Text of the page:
Our history

UNICEF is fully committed to working with the Government of India to ensure that each child born in this vast and complex country gets the best start in life, thrives and develops to his or her full potential.

In 1985 in India, an elderly couple from the nomadic Banjari tribe sits smiling with their grandchildren in a dwelling near the south-central city of Hyderabad, capital of the state of Andhra Pradesh.

The organisation began its work in India in 1949 with three staff members and established an office in Delhi three years later. Currently, it advocates for the rights of India’s children in 16 states.

1949-India’s first Penicillin Plant Established
India’s first penicillin plant set up at Pimpri. It was the first public sector undertaking in the Drugs & Pharmaceutical Sector. UNICEF provided equipment and technical assistance.

1954 -The White Revolution: A beginning
During 1940s, Kaira Union (AMUL), a milk cooperative, faced a problem. Their surplus milk could not be sold.  The livelihood of thousands of milk farmers was in jeopardy. Dr. Verghese Kurien, the legendary “Father of the White Revolution”, convinced UNICEF and others that the surplus buffalo milk could be converted into powder.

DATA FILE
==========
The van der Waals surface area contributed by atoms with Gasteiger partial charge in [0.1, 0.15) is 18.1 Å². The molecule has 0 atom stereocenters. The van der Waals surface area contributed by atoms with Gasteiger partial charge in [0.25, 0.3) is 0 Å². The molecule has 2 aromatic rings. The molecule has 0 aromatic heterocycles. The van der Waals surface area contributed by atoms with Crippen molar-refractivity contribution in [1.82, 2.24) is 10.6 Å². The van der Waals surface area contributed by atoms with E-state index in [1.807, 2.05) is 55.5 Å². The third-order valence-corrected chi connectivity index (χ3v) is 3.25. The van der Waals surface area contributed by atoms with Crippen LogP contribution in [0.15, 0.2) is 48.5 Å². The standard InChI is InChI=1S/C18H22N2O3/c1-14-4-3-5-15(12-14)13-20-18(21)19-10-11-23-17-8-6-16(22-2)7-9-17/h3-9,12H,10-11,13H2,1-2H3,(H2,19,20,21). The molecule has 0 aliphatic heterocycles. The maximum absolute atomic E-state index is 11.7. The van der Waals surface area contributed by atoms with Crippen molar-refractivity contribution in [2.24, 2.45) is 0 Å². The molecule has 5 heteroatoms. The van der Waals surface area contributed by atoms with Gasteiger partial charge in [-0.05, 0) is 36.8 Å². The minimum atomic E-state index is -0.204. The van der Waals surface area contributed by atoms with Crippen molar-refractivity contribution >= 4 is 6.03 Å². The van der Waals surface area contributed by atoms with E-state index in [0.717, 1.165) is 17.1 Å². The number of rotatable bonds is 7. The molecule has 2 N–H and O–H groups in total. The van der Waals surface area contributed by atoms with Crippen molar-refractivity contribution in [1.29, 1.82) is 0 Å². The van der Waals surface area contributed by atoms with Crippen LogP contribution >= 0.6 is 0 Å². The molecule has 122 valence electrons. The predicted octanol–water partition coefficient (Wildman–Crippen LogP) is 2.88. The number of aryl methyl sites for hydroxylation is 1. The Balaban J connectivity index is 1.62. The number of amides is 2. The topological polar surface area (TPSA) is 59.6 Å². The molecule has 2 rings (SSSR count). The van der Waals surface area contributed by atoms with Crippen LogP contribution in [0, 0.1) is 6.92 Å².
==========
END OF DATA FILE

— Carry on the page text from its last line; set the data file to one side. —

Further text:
In 1954, UNICEF signed an agreement with the Government of India to fund the Aarey and Anand milk processing plants. In return, free and subsidised milk would be provided to needy children in the area. Within a decade, India had thirteen UNICEF assisted milk processing plants. Today, India has become the world’s largest producer of milk.

1954 -India’s first DDT Plant Established
India’s first DDT plant set up to supply National Malaria Eradication Programme launched by the Government of India. Plant was set up with the equipment provided by UNICEF.

1966- Bihar Drought
In the summer of 1966, Bihar and eastern Uttar Pradesh experienced one of the worst droughts in the history of the region during the 20th century. Around 60 million people were suffering from acute food and water shortages.

At the request of the country’s Prime Minister Indira Gandhi, UNICEF provided drilling rigs to accelerate the government’s efforts to provide safe drinking water. The emergency programme mounted at that time lead, in due course, to a major expansion of the national rural drinking water supply programme in which UNICEF became the key external partner.